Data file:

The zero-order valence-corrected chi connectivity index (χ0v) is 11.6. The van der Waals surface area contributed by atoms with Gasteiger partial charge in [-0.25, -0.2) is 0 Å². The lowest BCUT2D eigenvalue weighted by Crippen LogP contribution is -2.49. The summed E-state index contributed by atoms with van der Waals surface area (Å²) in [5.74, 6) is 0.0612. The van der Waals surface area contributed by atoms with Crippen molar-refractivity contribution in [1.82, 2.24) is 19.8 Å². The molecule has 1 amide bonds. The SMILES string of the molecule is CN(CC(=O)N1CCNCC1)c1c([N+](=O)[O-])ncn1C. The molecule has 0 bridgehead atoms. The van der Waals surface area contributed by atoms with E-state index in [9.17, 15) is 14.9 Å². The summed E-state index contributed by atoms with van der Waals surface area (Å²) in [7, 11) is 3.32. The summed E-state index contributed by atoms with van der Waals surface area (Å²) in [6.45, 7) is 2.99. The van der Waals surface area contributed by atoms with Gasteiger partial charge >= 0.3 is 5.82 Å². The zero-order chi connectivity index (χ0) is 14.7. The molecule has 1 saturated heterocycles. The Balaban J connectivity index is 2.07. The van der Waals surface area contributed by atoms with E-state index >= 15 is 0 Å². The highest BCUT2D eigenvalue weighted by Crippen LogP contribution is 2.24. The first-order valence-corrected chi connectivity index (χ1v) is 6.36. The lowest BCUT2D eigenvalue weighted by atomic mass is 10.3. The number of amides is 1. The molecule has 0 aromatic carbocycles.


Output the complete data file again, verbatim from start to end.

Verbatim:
The zero-order valence-corrected chi connectivity index (χ0v) is 11.6. The van der Waals surface area contributed by atoms with Gasteiger partial charge in [-0.25, -0.2) is 0 Å². The lowest BCUT2D eigenvalue weighted by Crippen LogP contribution is -2.49. The summed E-state index contributed by atoms with van der Waals surface area (Å²) in [5.74, 6) is 0.0612. The van der Waals surface area contributed by atoms with Crippen molar-refractivity contribution in [1.82, 2.24) is 19.8 Å². The molecule has 1 amide bonds. The SMILES string of the molecule is CN(CC(=O)N1CCNCC1)c1c([N+](=O)[O-])ncn1C. The molecule has 0 bridgehead atoms. The van der Waals surface area contributed by atoms with E-state index in [9.17, 15) is 14.9 Å². The summed E-state index contributed by atoms with van der Waals surface area (Å²) in [7, 11) is 3.32. The summed E-state index contributed by atoms with van der Waals surface area (Å²) in [6.45, 7) is 2.99. The van der Waals surface area contributed by atoms with Gasteiger partial charge >= 0.3 is 5.82 Å². The zero-order chi connectivity index (χ0) is 14.7. The molecule has 1 saturated heterocycles. The Balaban J connectivity index is 2.07. The van der Waals surface area contributed by atoms with E-state index >= 15 is 0 Å². The highest BCUT2D eigenvalue weighted by Crippen LogP contribution is 2.24. The first-order valence-corrected chi connectivity index (χ1v) is 6.36. The lowest BCUT2D eigenvalue weighted by atomic mass is 10.3. The number of amides is 1. The molecule has 0 aromatic carbocycles.